Dilma Rouseff’s technocratic approach makes her often appear as an urban developmentalist par excellence. Voters for Ms Silva are questioning some aspects of the country’s present path, to which Ms Rouseff made a powerful contribution. For them, there should be a trade off between economic development and environmental conservation, just as there has been between capitalism and social justice. The Green candidate also embodies the aspirations of many voters: a former rubber-tapper, she made it to university through intelligence and sheer will-power. According to Andre Pereira Cesar, a political analyst for the CAC consultancy, Ms Silva’s votes will represent ‘pure gold’ the second round. She ‘holds all the cards and could force the insertion of a new [environmentalist] agenda into Brazilian politics’. The Daily Telegraph (4th October 2010) reports that many of Ms Silva’s 20 million supporters could vote for the centre-right Mr Serra, who would not previously have been a natural ally.
Whatever the outcome, this election will produce an interesting blend of continuity and change, the same broad policy focus, with a bit of conservationist – or maybe conservative – fine tuning. But we can only envy the Brazilians for the calibre of their candidates for high office and admire their subtlety and sophistication as voters.
What are the implications of all this for the international property market? During Lula’s term of office, the whole of Brazil has grown in confidence and once neglected regions such as the North-East have come into their own. Natal, Cidade do Sol (City of the Sun) is where two of Property Frontiers’ most successful ventures are located: Edificio Dr Geraldo Furtado and Natal Ocean Club (see our www.propertyfrontiers.com for details). Housing in the Brazilian market is massively under-supplied with and estimated 8 million new homes required.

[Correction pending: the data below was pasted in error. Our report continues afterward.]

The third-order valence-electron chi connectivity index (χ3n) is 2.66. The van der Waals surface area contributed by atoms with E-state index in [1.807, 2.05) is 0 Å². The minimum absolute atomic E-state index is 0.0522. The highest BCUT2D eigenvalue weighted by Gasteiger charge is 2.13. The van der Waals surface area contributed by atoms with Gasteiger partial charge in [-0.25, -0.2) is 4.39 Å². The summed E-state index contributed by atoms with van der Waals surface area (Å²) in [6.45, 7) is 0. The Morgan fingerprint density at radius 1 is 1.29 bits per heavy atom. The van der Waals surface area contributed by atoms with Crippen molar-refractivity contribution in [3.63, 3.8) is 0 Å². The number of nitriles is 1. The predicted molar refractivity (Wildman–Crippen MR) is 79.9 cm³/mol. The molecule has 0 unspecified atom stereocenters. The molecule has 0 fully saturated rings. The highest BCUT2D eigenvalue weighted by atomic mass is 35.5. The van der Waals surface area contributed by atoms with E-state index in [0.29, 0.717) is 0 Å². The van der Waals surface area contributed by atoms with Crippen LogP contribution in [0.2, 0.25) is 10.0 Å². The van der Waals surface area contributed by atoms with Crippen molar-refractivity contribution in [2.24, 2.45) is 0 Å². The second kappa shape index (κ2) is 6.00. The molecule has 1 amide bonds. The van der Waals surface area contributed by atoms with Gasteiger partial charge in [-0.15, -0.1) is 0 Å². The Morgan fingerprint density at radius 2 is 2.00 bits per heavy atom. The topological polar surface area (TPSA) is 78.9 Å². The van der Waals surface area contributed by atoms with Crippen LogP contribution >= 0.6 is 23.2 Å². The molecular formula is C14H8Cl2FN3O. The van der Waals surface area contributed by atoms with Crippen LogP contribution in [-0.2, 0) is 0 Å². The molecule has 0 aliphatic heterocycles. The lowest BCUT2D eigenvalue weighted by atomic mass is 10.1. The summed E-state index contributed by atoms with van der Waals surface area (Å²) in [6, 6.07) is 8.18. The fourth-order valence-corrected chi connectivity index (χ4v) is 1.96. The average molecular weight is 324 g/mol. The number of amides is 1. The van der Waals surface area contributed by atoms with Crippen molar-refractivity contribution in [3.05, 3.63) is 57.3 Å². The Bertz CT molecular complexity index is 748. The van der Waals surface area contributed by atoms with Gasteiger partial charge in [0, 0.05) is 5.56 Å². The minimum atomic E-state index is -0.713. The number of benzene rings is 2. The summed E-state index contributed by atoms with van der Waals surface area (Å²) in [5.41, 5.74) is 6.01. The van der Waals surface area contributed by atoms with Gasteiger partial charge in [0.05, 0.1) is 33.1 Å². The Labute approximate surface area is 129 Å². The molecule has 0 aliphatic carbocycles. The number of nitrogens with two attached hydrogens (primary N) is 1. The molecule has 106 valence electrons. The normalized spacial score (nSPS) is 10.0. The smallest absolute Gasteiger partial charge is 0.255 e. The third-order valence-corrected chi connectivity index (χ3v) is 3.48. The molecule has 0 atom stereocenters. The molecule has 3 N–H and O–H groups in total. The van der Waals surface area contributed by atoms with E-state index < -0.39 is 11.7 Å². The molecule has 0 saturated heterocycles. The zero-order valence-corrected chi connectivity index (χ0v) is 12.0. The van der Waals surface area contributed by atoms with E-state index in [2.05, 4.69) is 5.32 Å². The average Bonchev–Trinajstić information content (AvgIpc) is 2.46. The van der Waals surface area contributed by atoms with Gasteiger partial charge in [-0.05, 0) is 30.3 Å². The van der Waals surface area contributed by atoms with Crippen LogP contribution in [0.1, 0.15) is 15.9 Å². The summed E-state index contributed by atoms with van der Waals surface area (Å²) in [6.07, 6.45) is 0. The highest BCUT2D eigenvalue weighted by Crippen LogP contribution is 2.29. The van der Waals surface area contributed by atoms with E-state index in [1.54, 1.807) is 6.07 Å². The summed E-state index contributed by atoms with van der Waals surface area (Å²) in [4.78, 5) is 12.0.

Since 2002, when Lula first came to power, more than 20 million people have moved into the middle class and mortgage finance (in contrast to North America and Europe) is becoming rapidly more available. Many of the previously notorious favelas or slum areas are evolving into residential districts where middle-class ambitions and values prevail. The Brazilian government has injected 34 billion Reais (USD 15.1 billion) into the construction of residential property around the country. The ‘My House My Life’ plan was launched in Natal on 4th May 2009. This is a good place to choose, as it is Brazil’s gateway to North America, West Africa and Europe and an area that has made huge material strides forward over the past ten years.
Marina Silva’s emergence signals a shift towards green concerns, whether Rouseff or Serra wins the second round. A superficial analysis would see this as detrimental to the property market. Isn’t property ultimately about building, more than conservation, especially in a ‘developing’ economy like Brazil? Yet by any fair measure, Brazil already is a highly ‘developed’ economy – it is one of the rising economic powers of the twenty-first century. From this it follows that a growing number of Brazilians are thinking more deeply about what development should mean and involve – and might want to avoid some of our mistakes!
In the property-owning democracy that Brazil is becoming, conservation is a natural impulse. Environmental awareness is good for property ownership and the market, which is not about indiscriminate building, but achieving a balance between quantity and quality. Brazil’s social market has been good for property ownership and investment. It has proved that scorched-earth economics is not required to achieve stability and growth. And nor are scorched-earth development policies. The concerns of Marina Silva’s voters should be those of property investors, too.
Written by: Aidan Rankin